A slate of proposals coming up for review at Tuesday’s City Council meeting could add hundreds of below-market-rate residential units to San Jose’s housing stock.
In addition to construction projects, the council will take a look at how the city managed its rent-control program in the past year. Mayor Sam Liccardo and his newly appointed Vice Mayor Chappie Jones want to find out whether the price-restrictions on apartments built before 1979 are limiting new housing production.
“When the Ellis Act Ordinance was last updated in April 2018, housing staff acknowledged that the 50 percent requirement amounted to a ‘best-guess’ strategy to avoid dis-incentivizing development of much-needed rental housing while maintaining our existing [rent control] housing stock,” they wrote in a shared memo. “We expected that we would need to monitor the response of the housing market, and learn from feedback. In the 10 months since, we have seen very few Ellis-relevant housing development proposals emerge, and have heard anecdotally that the re-control requirement undermines the viability of several projects. If we have any intention of meeting our affordable and market-rate housing goals, council must fully understand the impacts of the current requirement.”
They urged the city to study the matter and come back to the council with a report.
As for the construction grants on the agenda, one proposal would authorize City Manager David Sykes to request money from the California State Affordable Housing and Sustainable Communities Program, which funds land-use initiatives that reduce greenhouse gas emissions.
The grants could bring a combined hundreds of millions of dollars for low-income housing at the Roosevelt Park Apartments on North 21st Street, a Charities Housing project on Page Street, the Parkside Terrace Apartments on Wooster Avenue and the 354-unit apartment on Lanai Avenue.
The Roosevelt Park Apartments project comprises 79 extremely low-income, very low-income, low-income and moderate income apartment units. Some of these units would be set aside for formerly homeless people. Once approved, construction is on track to begin in spring 2020, and is estimated to wrap up around 2022. The city plans to authorize a $9.4 million loan to cover costs.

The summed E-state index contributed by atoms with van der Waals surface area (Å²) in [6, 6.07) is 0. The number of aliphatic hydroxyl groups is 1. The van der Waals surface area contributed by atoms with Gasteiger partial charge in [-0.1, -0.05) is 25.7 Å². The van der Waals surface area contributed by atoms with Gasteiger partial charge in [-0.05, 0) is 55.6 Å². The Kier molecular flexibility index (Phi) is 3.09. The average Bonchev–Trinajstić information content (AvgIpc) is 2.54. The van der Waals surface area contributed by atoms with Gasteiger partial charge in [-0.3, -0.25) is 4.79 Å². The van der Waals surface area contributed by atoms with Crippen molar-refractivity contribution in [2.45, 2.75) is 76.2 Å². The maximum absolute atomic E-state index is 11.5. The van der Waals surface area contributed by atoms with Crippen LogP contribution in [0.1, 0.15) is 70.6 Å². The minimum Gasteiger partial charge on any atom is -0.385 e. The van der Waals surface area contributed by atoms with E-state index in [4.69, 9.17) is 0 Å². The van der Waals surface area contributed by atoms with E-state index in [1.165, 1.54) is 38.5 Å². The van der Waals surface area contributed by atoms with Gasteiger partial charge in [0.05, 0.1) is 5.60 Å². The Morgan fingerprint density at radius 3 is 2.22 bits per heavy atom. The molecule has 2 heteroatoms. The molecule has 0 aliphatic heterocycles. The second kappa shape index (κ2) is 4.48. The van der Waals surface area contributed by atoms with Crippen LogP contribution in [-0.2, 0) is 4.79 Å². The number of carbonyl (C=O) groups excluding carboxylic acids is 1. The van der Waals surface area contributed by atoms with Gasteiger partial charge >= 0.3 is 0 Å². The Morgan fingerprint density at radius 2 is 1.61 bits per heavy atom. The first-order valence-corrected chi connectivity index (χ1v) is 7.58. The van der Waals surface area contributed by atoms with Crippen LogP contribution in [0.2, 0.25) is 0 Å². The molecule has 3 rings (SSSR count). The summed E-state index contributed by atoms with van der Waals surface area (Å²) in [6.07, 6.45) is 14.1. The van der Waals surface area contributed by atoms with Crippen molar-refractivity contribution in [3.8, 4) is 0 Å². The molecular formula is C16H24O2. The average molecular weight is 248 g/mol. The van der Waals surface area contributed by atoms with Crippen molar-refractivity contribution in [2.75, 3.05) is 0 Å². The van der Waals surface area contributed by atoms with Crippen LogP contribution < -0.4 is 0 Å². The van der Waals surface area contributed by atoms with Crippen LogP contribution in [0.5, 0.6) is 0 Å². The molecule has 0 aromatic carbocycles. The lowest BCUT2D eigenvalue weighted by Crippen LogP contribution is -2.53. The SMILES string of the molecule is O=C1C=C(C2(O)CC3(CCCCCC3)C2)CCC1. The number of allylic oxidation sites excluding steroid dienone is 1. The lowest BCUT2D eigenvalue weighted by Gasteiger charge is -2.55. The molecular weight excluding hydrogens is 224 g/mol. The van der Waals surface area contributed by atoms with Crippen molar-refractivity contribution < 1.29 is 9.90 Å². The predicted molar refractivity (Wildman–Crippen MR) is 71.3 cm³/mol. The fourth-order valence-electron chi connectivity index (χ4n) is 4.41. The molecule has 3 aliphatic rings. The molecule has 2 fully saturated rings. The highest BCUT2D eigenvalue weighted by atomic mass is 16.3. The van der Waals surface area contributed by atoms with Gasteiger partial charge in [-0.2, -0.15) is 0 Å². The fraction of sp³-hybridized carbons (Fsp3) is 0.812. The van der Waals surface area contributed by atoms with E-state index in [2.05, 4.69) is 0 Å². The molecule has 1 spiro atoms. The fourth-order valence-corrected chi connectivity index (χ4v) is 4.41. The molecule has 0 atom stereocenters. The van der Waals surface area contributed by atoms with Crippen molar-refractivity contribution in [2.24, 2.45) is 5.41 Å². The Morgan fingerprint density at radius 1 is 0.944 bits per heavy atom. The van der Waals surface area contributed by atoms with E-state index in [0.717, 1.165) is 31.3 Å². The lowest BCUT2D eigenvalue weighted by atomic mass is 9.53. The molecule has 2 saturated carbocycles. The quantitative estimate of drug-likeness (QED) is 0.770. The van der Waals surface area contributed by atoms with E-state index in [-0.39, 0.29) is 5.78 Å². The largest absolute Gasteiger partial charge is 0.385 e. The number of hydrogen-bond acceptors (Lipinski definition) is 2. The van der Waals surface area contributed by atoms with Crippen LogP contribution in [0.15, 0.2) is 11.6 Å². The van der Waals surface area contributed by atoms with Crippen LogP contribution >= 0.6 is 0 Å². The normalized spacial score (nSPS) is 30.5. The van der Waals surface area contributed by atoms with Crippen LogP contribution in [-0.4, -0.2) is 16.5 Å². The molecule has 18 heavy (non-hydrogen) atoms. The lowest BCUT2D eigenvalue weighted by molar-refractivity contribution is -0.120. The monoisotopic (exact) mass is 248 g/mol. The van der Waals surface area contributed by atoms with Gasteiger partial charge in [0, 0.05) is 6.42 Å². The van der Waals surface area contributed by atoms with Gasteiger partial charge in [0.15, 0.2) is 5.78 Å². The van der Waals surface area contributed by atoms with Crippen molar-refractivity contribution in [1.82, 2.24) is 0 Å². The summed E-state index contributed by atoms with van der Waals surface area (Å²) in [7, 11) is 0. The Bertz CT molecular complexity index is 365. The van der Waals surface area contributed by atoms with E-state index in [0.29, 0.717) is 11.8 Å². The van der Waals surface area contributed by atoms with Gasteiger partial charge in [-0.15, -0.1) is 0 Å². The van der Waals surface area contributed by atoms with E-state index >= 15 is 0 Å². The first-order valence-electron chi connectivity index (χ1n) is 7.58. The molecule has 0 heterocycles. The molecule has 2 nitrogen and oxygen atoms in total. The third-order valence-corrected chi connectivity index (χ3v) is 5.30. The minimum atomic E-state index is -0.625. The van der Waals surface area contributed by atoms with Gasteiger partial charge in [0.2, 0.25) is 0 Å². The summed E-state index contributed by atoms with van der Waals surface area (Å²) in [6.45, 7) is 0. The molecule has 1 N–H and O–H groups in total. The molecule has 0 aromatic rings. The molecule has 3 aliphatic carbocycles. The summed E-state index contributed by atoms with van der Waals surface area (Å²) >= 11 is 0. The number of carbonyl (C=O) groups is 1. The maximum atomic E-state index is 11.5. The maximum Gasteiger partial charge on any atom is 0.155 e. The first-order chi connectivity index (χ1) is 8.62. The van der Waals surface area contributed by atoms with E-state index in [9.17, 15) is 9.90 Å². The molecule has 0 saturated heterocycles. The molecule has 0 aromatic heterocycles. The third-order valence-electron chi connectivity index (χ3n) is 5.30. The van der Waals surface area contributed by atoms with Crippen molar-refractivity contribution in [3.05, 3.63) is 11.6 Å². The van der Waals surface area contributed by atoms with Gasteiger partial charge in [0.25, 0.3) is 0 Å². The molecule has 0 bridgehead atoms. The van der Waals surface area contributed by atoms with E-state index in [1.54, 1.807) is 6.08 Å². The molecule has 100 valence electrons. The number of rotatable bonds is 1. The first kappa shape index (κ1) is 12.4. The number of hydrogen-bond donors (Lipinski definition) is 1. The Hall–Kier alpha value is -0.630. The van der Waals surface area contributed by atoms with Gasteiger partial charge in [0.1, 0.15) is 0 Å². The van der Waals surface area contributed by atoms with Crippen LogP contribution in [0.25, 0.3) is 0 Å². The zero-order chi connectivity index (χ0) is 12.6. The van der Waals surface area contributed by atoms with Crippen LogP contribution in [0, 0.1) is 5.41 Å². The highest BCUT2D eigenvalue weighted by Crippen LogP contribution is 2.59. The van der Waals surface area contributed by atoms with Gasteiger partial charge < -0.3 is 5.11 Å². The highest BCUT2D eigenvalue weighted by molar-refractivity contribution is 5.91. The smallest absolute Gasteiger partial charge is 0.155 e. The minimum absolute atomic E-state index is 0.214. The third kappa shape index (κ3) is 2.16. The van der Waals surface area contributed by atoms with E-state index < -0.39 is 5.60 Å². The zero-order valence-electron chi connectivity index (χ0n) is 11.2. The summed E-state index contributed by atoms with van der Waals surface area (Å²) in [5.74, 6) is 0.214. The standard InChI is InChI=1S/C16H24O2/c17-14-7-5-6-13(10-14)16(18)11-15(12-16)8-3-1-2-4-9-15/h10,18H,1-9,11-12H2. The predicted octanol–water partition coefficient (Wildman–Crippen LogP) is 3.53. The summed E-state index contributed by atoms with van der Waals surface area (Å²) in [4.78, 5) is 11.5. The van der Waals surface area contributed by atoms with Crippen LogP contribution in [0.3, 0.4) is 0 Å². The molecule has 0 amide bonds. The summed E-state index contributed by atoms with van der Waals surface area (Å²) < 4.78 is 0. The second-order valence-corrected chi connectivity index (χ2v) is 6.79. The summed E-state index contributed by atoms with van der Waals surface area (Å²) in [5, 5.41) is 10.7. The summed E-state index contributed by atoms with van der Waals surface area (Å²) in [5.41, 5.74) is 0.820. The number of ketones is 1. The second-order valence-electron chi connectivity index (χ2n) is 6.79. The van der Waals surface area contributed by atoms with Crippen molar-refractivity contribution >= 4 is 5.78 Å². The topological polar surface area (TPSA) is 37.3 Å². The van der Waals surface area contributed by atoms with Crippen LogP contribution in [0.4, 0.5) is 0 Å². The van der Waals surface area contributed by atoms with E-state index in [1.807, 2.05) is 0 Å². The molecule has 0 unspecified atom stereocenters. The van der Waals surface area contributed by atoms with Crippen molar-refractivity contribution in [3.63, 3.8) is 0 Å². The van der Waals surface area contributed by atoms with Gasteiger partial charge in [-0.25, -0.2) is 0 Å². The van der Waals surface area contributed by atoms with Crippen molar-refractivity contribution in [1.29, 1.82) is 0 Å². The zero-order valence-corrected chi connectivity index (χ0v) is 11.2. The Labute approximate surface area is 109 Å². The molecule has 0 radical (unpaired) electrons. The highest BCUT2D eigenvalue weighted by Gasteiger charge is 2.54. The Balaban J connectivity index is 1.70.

For the project on Page Street, the city proposes $7.2 million for construction of 81 extremely low-income and very low-income units, with 27 of them being awarded to formerly homeless people. The project will draw from Measure A funds—$950 million affordable housing bonds approved by Santa Clara County voters in 2018. The proposal will also include an agreement with the Valley Transportation Authority to run electric buses to the site as part of a revamped public transportation plan.
The Parkside Apartments, formerly known as the Hidden Brooks, will offer below-market rent to 40 potential tenants who earn less than $50,000 a year. The remaining 160 units will be offered to tenants who earn less than $60,000 a year.
The final housing project set to be heard on Tuesday is a renovation of Valley Palms Apartments. The complex already offers low-income options for residents, and Tuesday’s proceedings will allow property owners to make the facility compliant with disability access laws. Currently, Valley Palms offers 70 percent of its units to households with at least two members who make a combined $60,00 or less. Improvements are set to begin in April and finish by spring 2020.
More from the San Jose City Council agenda for February 6, 2019:
- The council will review the latest findings from the Diridon Integrated Station Concept Plan. The plan proposes a remodel to Diridon Station in anticipation of the BART extension, California High Speed Rail and electrified Caltrain lines. The plan will also include provisions for the proposed Google mega-campus.
- Resident Lynn Brown will receive a commendation for “serving as a positive role model and pillar of her community of San Jose, and for her unwavering kindness to animals.”
- The council will proclaim February as Teen Dating Violence Awareness Month.
- The city plans to continue its partnership with FUSE Corps, a nonprofit that works with city governments to help solve issues like traffic, unemployment and environmental impact.
- The council will consider a proposal to upgrade the heating and air conditioning system at City Hall to the tune of $5.3 million.
- The city will tweak its emergency preparedness plan. An update was proposed after the 2018 Camp Fire, the 2017 North Bay Fires and the 2017 Coyote Creek Flood.
WHAT: City Council meets
WHEN: 1:30pm Tuesday
WHERE: City Hall, 200 E. Santa Clara St., San Jose
INFO: City Clerk, 408.535.1260